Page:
From Cell Science to Selling Science: Leading uOttawa Experts Elected to Royal Society of Canada
Posted on Thursday, September 7, 2017
Two of the top researchers in their fields from the University of Ottawa Faculty of Medicine have been announced as recipients of one of the premier accolades in science.
Dr. Ruth Slack and Dr. Ian Graham have been elected by their peers to join the Royal Society of Canada (RSC) as Fellows, emblematic of their innovation and renown as the best in their fields. Fellowship includes sitting on panels to advise policy-makers on decisions of great impact such as health care. Already, the two have led advances in patient care in Canada and beyond.
The work of Dr. Slack, at the uOttawa Brain and Mind Research Institute, gives new hope to Canadians affected by brain damage. Her team has discovered that mitochondria, a cell’s energy factories, play a central role in a stem cell’s decision to either remain a stem cell or proceed to develop into a neuron (fully functioning brain cell). This finding opens new lines of investigation into neurodegenerative diseases and brain damage where mitochondrial function is impaired, and new doors to potential therapy in neurological diseases.
With an aging population comes an increasing number of Canadians interested in maintaining their brain’s functional integrity, and Dr. Slack’s innovative avenues of research can also potentially unlock mechanisms to enhance overall integrity of the adult brain. Methods to manipulate metabolism or mitochondrial function in the damaged brain can now be explored, and standing to benefit include those suffering from stroke, dementia, concussion, Parkinson’s disease, and brain damage of all forms.
“Our studies have opened exciting new opportunities to improve function in the aging and damaged brain,” Dr. Slack says. “It is a real honour to receive this recognition from the Royal Society of Canada for our work.”
Dr. Graham, of the School of Epidemiology and Public Health and senior scientist at The Ottawa Hospital, is at the forefront of knowledge translation, a new area of research that is reducing costs and improving quality of care and health outcomes. Dr. Graham enhances patient care in Canada and abroad by using a social science lens to develop tools and frameworks to integrate research findings into everyday clinical practice. Studies indicate that up to half of patients do not get treatments of proven effectiveness, and up to a quarter receive care that is not needed or potentially harmful, says Dr. Graham, meaning health care systems are not as efficient as they could be, nor patient outcomes optimized.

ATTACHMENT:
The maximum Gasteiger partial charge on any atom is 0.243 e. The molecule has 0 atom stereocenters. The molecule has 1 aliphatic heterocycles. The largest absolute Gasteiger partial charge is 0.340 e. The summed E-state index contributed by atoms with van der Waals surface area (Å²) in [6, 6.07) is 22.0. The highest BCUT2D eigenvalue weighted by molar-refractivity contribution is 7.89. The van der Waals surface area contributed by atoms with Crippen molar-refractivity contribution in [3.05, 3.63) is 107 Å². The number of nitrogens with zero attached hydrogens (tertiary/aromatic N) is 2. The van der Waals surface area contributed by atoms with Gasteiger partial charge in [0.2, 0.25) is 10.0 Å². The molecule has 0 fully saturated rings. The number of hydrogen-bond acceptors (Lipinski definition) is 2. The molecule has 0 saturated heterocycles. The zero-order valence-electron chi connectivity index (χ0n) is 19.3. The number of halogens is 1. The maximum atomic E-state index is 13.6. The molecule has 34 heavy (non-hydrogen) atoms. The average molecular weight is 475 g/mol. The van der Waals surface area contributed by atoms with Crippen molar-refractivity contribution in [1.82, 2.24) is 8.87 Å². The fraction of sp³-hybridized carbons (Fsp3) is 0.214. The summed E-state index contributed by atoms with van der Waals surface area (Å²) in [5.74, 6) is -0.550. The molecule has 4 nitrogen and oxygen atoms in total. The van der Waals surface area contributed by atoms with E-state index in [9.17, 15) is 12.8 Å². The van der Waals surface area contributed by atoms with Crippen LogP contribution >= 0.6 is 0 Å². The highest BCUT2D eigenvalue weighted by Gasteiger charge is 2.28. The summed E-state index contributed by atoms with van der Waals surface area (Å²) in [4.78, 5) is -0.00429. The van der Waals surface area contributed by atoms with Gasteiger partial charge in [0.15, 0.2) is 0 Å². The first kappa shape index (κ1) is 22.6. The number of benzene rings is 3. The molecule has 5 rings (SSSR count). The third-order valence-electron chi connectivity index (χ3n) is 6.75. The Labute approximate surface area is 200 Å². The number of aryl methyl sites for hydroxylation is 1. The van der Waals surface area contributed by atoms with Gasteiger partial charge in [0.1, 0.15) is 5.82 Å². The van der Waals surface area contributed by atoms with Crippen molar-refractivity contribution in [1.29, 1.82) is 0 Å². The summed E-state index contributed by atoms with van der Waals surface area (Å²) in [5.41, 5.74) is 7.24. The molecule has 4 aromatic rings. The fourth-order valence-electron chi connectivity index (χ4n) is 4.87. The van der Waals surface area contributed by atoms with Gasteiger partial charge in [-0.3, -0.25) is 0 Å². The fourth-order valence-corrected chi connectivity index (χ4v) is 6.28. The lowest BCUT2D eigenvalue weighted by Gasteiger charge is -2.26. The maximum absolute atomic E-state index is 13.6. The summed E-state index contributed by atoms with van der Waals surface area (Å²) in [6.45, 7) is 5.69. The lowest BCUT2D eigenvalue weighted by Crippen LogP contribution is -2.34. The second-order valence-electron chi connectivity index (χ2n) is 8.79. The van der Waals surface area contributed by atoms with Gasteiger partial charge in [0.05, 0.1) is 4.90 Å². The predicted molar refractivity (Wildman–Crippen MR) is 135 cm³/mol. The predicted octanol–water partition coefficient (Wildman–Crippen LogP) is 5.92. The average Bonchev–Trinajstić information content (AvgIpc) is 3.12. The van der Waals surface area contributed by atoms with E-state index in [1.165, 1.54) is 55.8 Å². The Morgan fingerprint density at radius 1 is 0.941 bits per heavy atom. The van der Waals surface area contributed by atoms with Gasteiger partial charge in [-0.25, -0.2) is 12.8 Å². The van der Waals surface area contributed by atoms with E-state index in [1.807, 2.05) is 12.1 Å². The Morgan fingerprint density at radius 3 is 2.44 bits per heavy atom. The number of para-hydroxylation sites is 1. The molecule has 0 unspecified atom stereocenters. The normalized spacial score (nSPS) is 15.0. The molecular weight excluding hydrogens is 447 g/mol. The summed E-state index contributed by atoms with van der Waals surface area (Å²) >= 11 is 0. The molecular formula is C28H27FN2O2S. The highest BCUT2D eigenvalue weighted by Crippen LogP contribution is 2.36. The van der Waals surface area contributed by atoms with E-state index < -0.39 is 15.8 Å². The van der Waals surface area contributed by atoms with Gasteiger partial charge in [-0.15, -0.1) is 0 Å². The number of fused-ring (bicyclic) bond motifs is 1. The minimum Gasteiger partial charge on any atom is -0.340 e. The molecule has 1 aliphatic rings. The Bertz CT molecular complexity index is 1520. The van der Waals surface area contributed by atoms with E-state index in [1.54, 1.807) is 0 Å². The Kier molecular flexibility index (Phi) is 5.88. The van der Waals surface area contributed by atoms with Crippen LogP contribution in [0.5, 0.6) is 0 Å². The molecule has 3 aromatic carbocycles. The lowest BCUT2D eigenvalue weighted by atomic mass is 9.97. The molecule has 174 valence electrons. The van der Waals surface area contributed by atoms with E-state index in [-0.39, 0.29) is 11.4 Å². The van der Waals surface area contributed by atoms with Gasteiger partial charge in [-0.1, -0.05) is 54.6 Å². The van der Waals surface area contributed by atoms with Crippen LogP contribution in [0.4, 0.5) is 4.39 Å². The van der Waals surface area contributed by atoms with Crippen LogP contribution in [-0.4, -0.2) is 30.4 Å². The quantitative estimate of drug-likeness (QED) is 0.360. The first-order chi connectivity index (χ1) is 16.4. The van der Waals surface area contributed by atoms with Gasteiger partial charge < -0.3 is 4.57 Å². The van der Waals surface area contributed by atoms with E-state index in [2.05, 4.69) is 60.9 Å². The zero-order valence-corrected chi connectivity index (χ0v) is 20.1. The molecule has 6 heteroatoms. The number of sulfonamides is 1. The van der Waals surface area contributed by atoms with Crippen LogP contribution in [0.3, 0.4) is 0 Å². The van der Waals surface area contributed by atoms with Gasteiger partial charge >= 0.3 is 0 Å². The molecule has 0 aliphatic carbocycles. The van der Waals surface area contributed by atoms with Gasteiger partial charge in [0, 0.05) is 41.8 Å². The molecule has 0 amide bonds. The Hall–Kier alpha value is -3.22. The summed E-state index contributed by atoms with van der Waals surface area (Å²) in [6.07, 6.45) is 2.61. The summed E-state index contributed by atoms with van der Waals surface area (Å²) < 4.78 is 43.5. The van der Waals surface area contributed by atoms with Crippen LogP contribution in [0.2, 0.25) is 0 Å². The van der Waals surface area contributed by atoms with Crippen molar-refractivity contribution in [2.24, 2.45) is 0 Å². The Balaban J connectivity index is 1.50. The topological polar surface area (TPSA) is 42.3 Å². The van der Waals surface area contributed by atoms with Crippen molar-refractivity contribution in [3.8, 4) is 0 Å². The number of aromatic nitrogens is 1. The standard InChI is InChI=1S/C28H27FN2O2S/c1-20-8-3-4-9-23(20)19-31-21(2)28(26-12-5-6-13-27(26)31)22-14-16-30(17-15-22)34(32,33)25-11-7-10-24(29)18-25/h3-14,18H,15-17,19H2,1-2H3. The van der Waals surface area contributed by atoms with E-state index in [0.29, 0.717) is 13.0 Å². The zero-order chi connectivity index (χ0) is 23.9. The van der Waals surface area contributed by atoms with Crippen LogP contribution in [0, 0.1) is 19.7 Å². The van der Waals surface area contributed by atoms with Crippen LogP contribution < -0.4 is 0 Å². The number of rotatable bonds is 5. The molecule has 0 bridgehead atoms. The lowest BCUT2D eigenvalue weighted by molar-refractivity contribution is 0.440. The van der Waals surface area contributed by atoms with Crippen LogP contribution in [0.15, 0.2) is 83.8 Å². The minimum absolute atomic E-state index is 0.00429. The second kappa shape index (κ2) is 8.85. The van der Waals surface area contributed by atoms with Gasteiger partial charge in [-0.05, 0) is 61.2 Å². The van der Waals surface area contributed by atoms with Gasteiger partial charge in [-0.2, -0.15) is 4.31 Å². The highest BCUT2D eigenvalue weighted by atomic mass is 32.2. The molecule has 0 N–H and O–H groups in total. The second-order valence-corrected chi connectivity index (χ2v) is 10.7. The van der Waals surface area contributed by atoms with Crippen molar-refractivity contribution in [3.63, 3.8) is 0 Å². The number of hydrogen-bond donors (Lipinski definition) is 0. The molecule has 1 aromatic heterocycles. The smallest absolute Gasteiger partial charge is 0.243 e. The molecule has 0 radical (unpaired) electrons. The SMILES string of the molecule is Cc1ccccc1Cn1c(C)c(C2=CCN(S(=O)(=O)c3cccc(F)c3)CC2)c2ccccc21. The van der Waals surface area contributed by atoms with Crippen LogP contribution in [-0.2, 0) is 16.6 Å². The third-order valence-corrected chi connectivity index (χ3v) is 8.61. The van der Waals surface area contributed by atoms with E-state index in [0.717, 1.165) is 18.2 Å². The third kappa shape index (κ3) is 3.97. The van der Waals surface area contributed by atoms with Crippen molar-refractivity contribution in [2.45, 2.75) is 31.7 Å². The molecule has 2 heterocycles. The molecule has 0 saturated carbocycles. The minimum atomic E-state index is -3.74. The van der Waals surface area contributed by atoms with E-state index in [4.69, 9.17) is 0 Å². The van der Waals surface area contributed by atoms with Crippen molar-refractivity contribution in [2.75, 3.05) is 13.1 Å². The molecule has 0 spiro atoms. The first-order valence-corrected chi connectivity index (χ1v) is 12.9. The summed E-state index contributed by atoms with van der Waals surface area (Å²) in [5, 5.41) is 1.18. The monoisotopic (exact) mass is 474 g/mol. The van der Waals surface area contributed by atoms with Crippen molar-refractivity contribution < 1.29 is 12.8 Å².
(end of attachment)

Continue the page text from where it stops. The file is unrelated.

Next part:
It has been estimated that $170 billion in research funding is wasted in part because the findings from the research are not being used by health care systems, doctors, nurses, other health care providers and patients. Dr. Graham’s knowledge-to-action framework is one of the most widely used to guide practice change, and he has become internationally renowned for the theory and tools he has developed to ensure research is considered when decisions are made about Canadians’ health.
“We often hear it takes 17 years for as scientific discovery to make its way into routine health care practice, and as a patient, a taxpayer, a researcher, this is far too long,” Dr. Graham says. “Knowledge translation research is beginning to reveal how we can reap the benefits of our investments in research as quickly as possible.”
As Fellows of the RSC, Dr. Slack and Dr. Graham will be adding to the impact they have on society by sharing their expertise with policy-makers to help inform decisions that affect people across the country. The Faculty of Medicine is proud to showcase them as symbols of dedication to research excellence and patient care, principles it holds dear.
Considered the highest academic accolade, becoming a Fellow of the RSC is a distinction towards which many scientists strive. Established in 1883 under an Act of Parliament, the Society elects exceptional Canadian in the arts, the humanities and the natural and social sciences with distinguished lifetime accomplishments to join them as Fellows.
The two researchers will be recognized via official ceremony in November.
- The RSC was established in 1883 under an Act of Parliament as “the senior collegium of distinguished scholars, artists and scientists in the country.”
- The Society has great prestige, having handpicked only 2000 Fellows since their inception.
- Founding Fellows include medical heavyweights Sir Sanford Fleming and Sir William Osler.
- Fellows are considered the best in their fields, serve the Royal Society and Canadian society in a number of ways including electing fellow members and forming expert panels to inform government and other organizations on matters of public importance.
Media Relations Officer
University of Ottawa